Perhaps the most famous line in Madame Bovary occurs when the narrator likens human speech to "a cracked kettle." The inadequacies of language is another theme that runs throughout the novel. How does this affect the novel as a whole?
1 Answer | Add Yours
Flaubert uses Emma's desperate search for an almost unreal kind of romance as a conduit to infuse a language which is equally dissonant with reality. This occurs in chapter 12 during one of Emma's attempts to get Rodolphe to feel just as wildly needful of Emma as she is of him.
Oh no; no one else pleases you. There are some more beautiful, but I love you best. I know how to love best. I am your servant, your concubine! You are my king, my idol! You are good, you are beautiful, you are clever, you are strong!"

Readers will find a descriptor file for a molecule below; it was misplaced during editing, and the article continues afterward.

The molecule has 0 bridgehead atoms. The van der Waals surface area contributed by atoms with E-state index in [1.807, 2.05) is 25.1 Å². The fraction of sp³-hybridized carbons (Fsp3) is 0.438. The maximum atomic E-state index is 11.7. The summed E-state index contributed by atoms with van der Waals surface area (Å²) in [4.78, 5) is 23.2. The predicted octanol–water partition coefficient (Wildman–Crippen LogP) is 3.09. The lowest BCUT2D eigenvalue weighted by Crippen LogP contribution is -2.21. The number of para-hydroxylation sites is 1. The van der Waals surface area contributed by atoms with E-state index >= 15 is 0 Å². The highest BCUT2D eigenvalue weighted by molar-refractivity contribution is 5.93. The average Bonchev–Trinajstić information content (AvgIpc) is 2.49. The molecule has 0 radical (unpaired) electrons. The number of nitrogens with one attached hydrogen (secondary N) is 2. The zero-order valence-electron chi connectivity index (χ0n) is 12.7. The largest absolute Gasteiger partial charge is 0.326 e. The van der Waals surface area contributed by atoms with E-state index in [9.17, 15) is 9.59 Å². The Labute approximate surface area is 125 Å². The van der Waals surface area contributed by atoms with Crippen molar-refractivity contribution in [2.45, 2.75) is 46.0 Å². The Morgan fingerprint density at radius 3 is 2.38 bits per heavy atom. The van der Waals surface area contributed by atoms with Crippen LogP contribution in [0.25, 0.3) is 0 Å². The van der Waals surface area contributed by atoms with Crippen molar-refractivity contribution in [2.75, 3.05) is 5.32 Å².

All of these words are all too familiar to Rodolphe, who compares Madame Bovary to all of his other mistresses. This would coincide with Flaubert's quote
Humanspeech is like a cracked tin kettle, on which we hammer out tunes to make bears dance when we long to move the stars.
We’ve answered 318,947 questions. We can answer yours, too.Ask a question